UPDATE, December 29, 2017: the number of lawsuits against Smith & Nephew for the defective Birmingham Hip Resurfacing device has passed the 200 mark in federal court. Jasper D. Ward of Jones Ward is co-lead counsel in the litigation on behalf of plaintiffs from more than 40 states. Plaintiffs filed a 160-page master lawsuit against S&N in August, and will appear before Judge Catherine Blake for oral argument in January 2018.
Earlier this year, hip implant patients with injuries from Smith & Nephew BHR devices took a step closer to justice on April 5 when a panel of judges consolidated dozens of lawsuits in Maryland as part of a new mass tort proceeding
The decision by the Judicial Panel on Multidistrict Litigation is the culmination of a years-long effort by the hip implant trial attorneys at Jones Ward PLC to seek justice for those hurt by premature failure of the metal-on-metal BHR device. Hundreds of patients have reported injuries from metal toxicity, pseudotumors, and metallosis leading to revision surgery. In the wake of the panel’s decision, those patients will no longer have to fight against Smith & Nephew individually in courtrooms scattered across the country. Jones Ward believes recipients of the defective Smith & Nephew BHR devices are so numerous that an MDL is the most effective way to seek compensation from the company.
Very few law firms are willing to take on Smith & Nephew due to legal protections linked to the manner in which Smith & Nephew received approval from the FDA to market the BHR devices. That’s not the case at Jones Ward, which represents more injured Smith & Nephew hip implant victims in federal court than any other law firm in the nation. On February 1, 2017, the hip implant lawyers at Jones Ward filed a petition with the Judicial Panel on Multidistrict Litigation to consolidate all pending federal BHR cases in a single venue. This will allow for greater efficiency and help to hold Smith & Nephew accountable for the hundreds of device failures that have forced patients to undergo painful and costly revision surgeries. Judge Catherine C. Blake will preside over the coordinated BHR litigation.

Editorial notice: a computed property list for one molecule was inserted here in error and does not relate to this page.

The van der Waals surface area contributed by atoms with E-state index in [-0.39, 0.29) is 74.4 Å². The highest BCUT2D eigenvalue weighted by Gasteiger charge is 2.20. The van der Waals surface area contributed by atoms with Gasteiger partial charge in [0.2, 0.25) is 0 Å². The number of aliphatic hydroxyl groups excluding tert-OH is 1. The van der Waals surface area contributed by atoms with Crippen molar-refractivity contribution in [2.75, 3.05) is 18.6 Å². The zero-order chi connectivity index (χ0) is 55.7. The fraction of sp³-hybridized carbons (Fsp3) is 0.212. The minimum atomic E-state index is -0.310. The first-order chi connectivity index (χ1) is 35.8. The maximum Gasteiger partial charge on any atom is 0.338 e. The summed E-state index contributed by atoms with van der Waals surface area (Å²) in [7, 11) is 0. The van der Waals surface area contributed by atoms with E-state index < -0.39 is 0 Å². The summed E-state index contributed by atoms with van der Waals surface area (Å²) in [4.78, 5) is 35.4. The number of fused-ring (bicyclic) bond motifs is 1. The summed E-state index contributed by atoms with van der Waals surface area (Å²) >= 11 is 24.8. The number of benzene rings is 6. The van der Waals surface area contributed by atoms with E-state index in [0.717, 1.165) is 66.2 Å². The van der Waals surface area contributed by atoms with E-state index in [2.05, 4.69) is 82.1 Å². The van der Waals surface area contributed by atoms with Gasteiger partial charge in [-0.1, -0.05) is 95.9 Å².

The BHR device consists of a femoral head component and a hemispherical acetabular cup that is made in a range of 12 sizes. The cup fits into the patient’s hip socket, or acetabulum, and then rubs against the femoral head during articulation (movement) of the patient’s hip joint. Both components are made of cobalt and chromium metal alloys, and thus are “metal-on-metal” hip implant components. Over time, the movement of the metal components inside the hip joint leads to tiny particles of metal being shed into the patient’s hip joint and body, which in many cases leads to bone and tissue necrosis, toxic damage and the formation of pseudo tumors. The problems associated with the BHR are similar to the injuries caused by other metal-on-metal hip devices, which have been well documented starting with the August 2010 recall of the DePuy ASR device. Data compiled by the National Joint Registry of England and Wales show the Birmingham Hip Resurfacing device has a seven-year revision rate of 11.76 percent, well above the normal acceptable failure rate for a device of this type. Similar data compiled by the National Joint Replacement Registry of Australia in 2015 show the BHR has a ten-year revision rate of 14.5 percent for women. Other studies place the failure rate for women as high as 26 percent.
The BHR may be used as part of a hip resurfacing, or it may be combined with a femoral stem in a total hip arthroplasty. The U.S. Food and Drug Administration (“FDA”) approved the BHR for sale in the U.S. on May 9, 2006, through the Premarket Approval (“PMA”) process for Class III medical devices. The company later withdrew the BHR device from the U.S. market in June 2015 due to similar high failure rates, particularly in women and in patients with smaller hip joints.
For many patients, the only remedy is to have the BHR device surgically removed in a surgery called a revision. Here are some of the typical medical bills for a patient with a defective BHR hip device.
- Medical monitoring and blood tests: $3,000 a year
- Revision surgery: $55,000 to $95,000
- Physical therapy and nursing home care after revision: $12,000
- Long-term follow up care: $1,700 a year
If you do not file a lawsuit within a certain amount of time, you may lose your right to compensation due to the Statute of Limitation. This deadline is different in each state, and it varies depending on the claims you are making in the lawsuit. In Kentucky, for example, the deadline for a product liability claim is one year. However, the same claim in Indiana is two years, and in Florida it is four years. For a free evaluation of your potential Smith & Nephew BHR hip recall claim, call us toll free today at 888-595-2922 or contact us here